The Daily Princetonian
The Daily Princetonian, February 22, 2012
|Type||Daily student newspaper|
|Owner(s)||Trustees of The Daily Princetonian Publishing Company|
|Headquarters||48 University Place |
Princeton, NJ 08540
The Daily Princetonian is the award-winning daily independent student newspaper of Princeton University. Founded in 1876 and daily since 1892, the Princetonian is among the oldest college newspapers in the country. Its alumni have pursued careers in journalism at The New York Times, The Washington Post, The Wall Street Journal and have won the Pulitzer Prize.
The Daily Princetonian, nicknamed the 'Prince', was the second college newspaper in America to publish daily. The paper, founded in 1876 as a biweekly publication named The Princetonian, became The Daily Princetonian in 1892 when it became a daily newspaper.
Produced by a staff of nearly 200 undergraduate students, the organization has an annual budget of more than $600,000. The Prince has a daily print circulation of 2,000 and its website receives roughly 2,500 hits every day.
The Prince is fully independent from Princeton University. It is directed by a graduate board of trustees, consisting of former editors and business staffers. The paper supports itself financially and does not receive financial support from the university or from alumni donations. The paper currently has an endowment of 1.3 million dollars. No staff member on the 'Princetonian' is paid.
The Daily Princetonian's offices are housed at 48 University Place, Princeton, N.J., on the western edge of the university's main campus. The paper's editorial staff consists entirely of Princeton students. Daily operations at the Prince are run by the editor-in-chief, who directs the editorial side of the paper, and the business manager, who directs the business and financial side. The business manager and the editor-in-chief report independently to the newspaper's board of trustees, in order to prevent business and editorial matters from mixing.
The editor-in-chief and business manager are chosen in December and appoint the remainder of their respective boards. Those boards take control of the newspaper with the beginning of the second semester, in February. The editorial boards serve for two semesters. Typically, the editor-in-chief and business manager begin their service in the spring of their junior year and complete their service in the winter of their senior year. This staggered system was created in part to allow graduating seniors time to finish their senior theses.
The staff is grouped into several sections, including news, sports, opinion, photography, copy editing, multimedia, design, business and web.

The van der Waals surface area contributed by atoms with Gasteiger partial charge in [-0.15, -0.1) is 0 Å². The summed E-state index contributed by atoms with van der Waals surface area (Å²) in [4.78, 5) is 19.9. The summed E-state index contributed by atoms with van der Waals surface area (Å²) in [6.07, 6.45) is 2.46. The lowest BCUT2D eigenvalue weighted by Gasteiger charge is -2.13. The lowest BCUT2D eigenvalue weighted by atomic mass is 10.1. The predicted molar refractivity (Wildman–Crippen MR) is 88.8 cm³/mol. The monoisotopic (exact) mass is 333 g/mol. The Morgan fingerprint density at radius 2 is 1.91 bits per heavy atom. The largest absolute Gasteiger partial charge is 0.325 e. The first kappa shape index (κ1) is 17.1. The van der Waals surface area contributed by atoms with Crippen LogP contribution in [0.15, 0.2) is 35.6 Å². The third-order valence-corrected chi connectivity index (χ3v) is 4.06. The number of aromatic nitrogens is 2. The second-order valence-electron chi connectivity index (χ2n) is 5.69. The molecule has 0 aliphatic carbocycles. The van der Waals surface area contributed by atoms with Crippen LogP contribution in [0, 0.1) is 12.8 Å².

In December 2006, Larry DuPraz, a long-time employee of the newspaper who directed its publication and guided its editors from 1946 to 1987, died from heart disease at the age of 87. In 2012, the paper's digitized archives was formally launched and named in his honor.
In January 2007, the Prince caused controversy when it published a fictitious editorial in its "joke issue" regarding the Jian Li lawsuit. Some Asian groups complained for its use of offensive stereotypes, which included portrayals of Asian-Americans as people who cook greasy food and wash clothes. The Prince issued a statement concerning its motivations and expectations for the piece, stating that it did not mean to be offensive but rather satirical.
Government and politics
- Elena Kagan '81, associate justice of the U.S. Supreme Court
- Jacob D. Beam '29, U.S. ambassador
- Denny Chin '75, judge on the United States Court of Appeals for the Second Circuit, presided over U.S. v. Madoff
- Shelby Cullom Davis '30, U.S. ambassador and founder of Concerned Alumni of Princeton
- Robert H. McBride '40, U.S. ambassador
- Livingston T. Merchant '26, U.S. ambassador
- Adlai Stevenson '22, Governor of Illinois, Democratic Party nominee for president in 1952 and 1956, U.S. Ambassador to the United Nations
- Woodrow Wilson 1879, president of Princeton University, Governor of New Jersey and President of the United States
- Charles Woodruff Yost '28, American foreign service officer, U.S. Ambassador to the United Nations
- H. Chapman Rose '28, Under Secretary of the Treasury
- Nelson P. Rose '31, general counsel of the Treasury
- James H. Douglas, Jr. '20, Secretary of the Air Force
- James Forrestal '15, first United States Secretary of Defense
- John Marshall Harlan II '20, Supreme Court justice
- Massie Ritsch '98, Deputy Assistant Secretary for External Affairs & Outreach at U.S. Department of Education
- Chris Lu '88, former White House cabinet secretary
- James H. Billington '50, Librarian of Congress
- Charles Fried '56, former United States Solicitor General and Harvard Law School professor
- Joseph Nye '58, former dean of John F. Kennedy School of Government and international relations expert
- Clifford J. Levy '89, New York Times deputy metro editor
- Rick Klein '98, ABC News Political Director
- Griff Witte '00, Washington Post deputy foreign editor
- Zach Goldfarb '05, Washington Post White House reporter
- Robert Caro '57, Pulitzer Prize-winning non-fiction writer